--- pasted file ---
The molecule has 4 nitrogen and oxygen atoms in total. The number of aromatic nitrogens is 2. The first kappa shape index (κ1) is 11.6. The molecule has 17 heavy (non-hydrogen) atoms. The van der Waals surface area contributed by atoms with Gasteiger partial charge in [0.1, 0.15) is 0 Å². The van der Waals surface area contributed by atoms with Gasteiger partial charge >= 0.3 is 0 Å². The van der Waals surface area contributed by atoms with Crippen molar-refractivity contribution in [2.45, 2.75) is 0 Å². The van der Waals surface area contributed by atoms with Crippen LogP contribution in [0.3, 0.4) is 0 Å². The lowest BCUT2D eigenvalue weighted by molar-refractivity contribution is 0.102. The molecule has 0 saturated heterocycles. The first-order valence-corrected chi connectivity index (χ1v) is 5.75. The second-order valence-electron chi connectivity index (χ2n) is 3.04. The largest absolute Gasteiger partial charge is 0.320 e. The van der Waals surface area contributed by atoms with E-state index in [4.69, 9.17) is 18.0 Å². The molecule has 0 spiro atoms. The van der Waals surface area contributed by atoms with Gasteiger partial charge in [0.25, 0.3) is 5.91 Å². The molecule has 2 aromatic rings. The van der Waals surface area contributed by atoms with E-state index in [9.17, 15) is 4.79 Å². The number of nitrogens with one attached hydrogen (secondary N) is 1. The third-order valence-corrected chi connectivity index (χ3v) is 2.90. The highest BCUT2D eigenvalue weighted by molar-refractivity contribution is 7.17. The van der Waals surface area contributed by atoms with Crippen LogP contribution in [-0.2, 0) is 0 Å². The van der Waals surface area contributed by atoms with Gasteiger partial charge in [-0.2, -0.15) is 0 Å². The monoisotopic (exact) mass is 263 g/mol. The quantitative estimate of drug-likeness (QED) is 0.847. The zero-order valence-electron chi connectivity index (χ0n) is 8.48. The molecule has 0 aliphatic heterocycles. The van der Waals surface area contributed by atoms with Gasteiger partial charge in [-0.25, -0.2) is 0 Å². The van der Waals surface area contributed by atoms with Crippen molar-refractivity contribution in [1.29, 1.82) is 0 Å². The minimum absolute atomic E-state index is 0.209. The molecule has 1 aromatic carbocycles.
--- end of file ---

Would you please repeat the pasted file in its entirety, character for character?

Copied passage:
The molecule has 4 nitrogen and oxygen atoms in total. The number of aromatic nitrogens is 2. The first kappa shape index (κ1) is 11.6. The molecule has 17 heavy (non-hydrogen) atoms. The van der Waals surface area contributed by atoms with Gasteiger partial charge in [0.1, 0.15) is 0 Å². The van der Waals surface area contributed by atoms with Gasteiger partial charge >= 0.3 is 0 Å². The van der Waals surface area contributed by atoms with Crippen molar-refractivity contribution in [2.45, 2.75) is 0 Å². The van der Waals surface area contributed by atoms with Crippen LogP contribution in [0.3, 0.4) is 0 Å². The lowest BCUT2D eigenvalue weighted by molar-refractivity contribution is 0.102. The molecule has 0 saturated heterocycles. The first-order valence-corrected chi connectivity index (χ1v) is 5.75. The second-order valence-electron chi connectivity index (χ2n) is 3.04. The largest absolute Gasteiger partial charge is 0.320 e. The van der Waals surface area contributed by atoms with E-state index in [4.69, 9.17) is 18.0 Å². The molecule has 0 spiro atoms. The van der Waals surface area contributed by atoms with Gasteiger partial charge in [0.25, 0.3) is 5.91 Å². The molecule has 2 aromatic rings. The van der Waals surface area contributed by atoms with E-state index in [9.17, 15) is 4.79 Å². The number of nitrogens with one attached hydrogen (secondary N) is 1. The third-order valence-corrected chi connectivity index (χ3v) is 2.90. The highest BCUT2D eigenvalue weighted by molar-refractivity contribution is 7.17. The van der Waals surface area contributed by atoms with Crippen LogP contribution in [-0.2, 0) is 0 Å². The van der Waals surface area contributed by atoms with Gasteiger partial charge in [-0.2, -0.15) is 0 Å². The monoisotopic (exact) mass is 263 g/mol. The quantitative estimate of drug-likeness (QED) is 0.847. The zero-order valence-electron chi connectivity index (χ0n) is 8.48. The molecule has 0 aliphatic heterocycles. The van der Waals surface area contributed by atoms with Gasteiger partial charge in [-0.25, -0.2) is 0 Å². The van der Waals surface area contributed by atoms with Crippen molar-refractivity contribution in [1.29, 1.82) is 0 Å². The minimum absolute atomic E-state index is 0.209. The molecule has 1 aromatic carbocycles.